Ryan Kerrigan: It’s a great question. As we assess this, and we do look at this, we see these changes playing largely to the benefit of the larger groups. They have bigger budgets and staff to evaluate all these new technologies and new ways to serve customers.

Bridget: Are there advantages to dealers who decide to grow?

Ryan Kerrigan: We’re seeing larger groups able to negotiate down their SG&A expenses, particularly as it relates to technology subscriptions, in a way that’s giving them a significant cost advantage on the cost side. SG&A as a percentage of gross profit is 17% lower for the public dealers as compared to the average private dealer. Now that’s a very strong recipe for industry consolidation, and that’s exactly what we’re seeing.

Bridget: How is the proliferation of social media impacting all of this? Do you see any relevance in the transaction market?

Ryan Kerrigan: Yes, as a matter of fact we do. We see buyers much more focused on the perception of dealerships in the local marketplace when they consider acquisitions. Buyers know that reputation is sticky and difficult to change quickly. As a result, we’ve actually added CSI and SSI as the sixth major factor that can push blue sky multiples up or down when assessing a given opportunity.

Bridget: All right. Any other hot topics in the marketplace that you want to touch on?

Ryan Kerrigan: One of the other topics I’d mention is a renewed conversation about facilities. A Sonic executive recently said out loud something that many had been saying privately. And he said, “We’re just not going to get caught up in the game of building these new facilities like we’ve been asked to build in the past. We’re just not going to make those investments, unless the investment warrants it, and we’re not going to be bullied into that situation either.” These facilities are just too big and too expensive. And as a result, we’re seeing rents continue to rise, up 37% since 2010, and 11% in the last three years.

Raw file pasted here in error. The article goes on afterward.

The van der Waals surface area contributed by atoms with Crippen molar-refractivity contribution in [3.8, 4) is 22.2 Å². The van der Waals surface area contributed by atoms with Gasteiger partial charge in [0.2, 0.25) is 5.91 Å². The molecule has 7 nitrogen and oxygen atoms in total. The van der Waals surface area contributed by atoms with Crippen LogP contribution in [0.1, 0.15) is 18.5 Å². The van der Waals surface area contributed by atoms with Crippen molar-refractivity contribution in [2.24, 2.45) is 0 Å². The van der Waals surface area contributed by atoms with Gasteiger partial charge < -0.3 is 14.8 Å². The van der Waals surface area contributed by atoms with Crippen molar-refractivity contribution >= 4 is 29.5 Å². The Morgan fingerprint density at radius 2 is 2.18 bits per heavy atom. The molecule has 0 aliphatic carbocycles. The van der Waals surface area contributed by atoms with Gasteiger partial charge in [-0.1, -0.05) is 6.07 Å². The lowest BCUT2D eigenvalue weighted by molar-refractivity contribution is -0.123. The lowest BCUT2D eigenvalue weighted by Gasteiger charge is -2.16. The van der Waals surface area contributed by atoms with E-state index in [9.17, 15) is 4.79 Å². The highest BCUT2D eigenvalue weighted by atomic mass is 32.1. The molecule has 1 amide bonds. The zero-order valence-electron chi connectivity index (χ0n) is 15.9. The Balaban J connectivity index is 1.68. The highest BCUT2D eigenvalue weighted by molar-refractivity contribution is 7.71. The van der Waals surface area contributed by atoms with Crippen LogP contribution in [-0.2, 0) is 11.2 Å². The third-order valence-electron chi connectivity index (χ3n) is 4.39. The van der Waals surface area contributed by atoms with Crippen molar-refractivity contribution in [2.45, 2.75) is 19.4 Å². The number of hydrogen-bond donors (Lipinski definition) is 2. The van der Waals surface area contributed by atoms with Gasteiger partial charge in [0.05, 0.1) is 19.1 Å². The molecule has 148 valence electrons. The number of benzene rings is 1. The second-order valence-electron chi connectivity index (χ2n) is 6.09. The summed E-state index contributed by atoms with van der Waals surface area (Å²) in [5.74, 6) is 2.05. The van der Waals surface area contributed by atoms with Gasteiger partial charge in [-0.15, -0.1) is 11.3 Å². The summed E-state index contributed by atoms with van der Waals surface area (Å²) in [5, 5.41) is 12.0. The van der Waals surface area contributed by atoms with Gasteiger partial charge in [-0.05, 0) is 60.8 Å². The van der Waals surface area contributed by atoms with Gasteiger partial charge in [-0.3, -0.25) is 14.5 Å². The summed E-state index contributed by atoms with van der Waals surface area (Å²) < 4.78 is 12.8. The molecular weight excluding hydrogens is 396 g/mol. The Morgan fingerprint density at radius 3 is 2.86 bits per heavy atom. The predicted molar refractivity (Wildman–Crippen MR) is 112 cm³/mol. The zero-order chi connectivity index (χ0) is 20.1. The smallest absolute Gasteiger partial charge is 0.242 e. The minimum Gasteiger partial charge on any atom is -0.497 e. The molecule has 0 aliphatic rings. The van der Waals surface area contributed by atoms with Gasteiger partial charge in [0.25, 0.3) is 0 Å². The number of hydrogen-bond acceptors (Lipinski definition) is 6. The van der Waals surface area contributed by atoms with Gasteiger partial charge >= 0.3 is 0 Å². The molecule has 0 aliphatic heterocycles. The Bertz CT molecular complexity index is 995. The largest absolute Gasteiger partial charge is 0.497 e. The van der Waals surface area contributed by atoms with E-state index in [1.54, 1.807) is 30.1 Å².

Bridget: How much rent is that per new vehicle sold?

Ryan Kerrigan: This amounts to $825 per new vehicle sold in 2017.

Bridget: Wow, that’s a big number.

Ryan Kerrigan: Yes, it is. In our view these ever larger facilities are not consistent with the direction of retail and how consumers want to buy. Now as it relates to OEMs wanting to put forth a highly professional store front to represent these important purchases, I get it. I recently spoke to a large group of Honda dealers on the East coast, and understand that some of the facilities that Honda was complaining about in that meeting do not represent their brand well. But in some cases, OEMs are pushing for bigger and more expensive facilities that largely mirror the store across town, and that’s just not the general direction of retail. As we see it, retail is shifting either towards unique experiences to engage the consumer and reinforce the brand, or highly efficient, convenient places at which to transact. From our perspective, building larger, lookalike dealerships is last gen retail, not next gen retail.

Bridget: All right. Why is this an issue now?

Ryan Kerrigan: It’s coming to a head because new car volumes are trending down slightly, gross margins continue to shrink and interest rates are rising. As interest rates rise, the cost of these new facilities will be felt even more. Lithia CFO said recently on an earnings call, “A one percent move in interest rates is a $50 million pre tax expense for Lithia.” Now let me be clear, we don’t see dealers declaring war on the OEMs, but just pushing for more balance as we enter a period of very real uncertainty for many dealers who are trying very hard to figure out what lies ahead.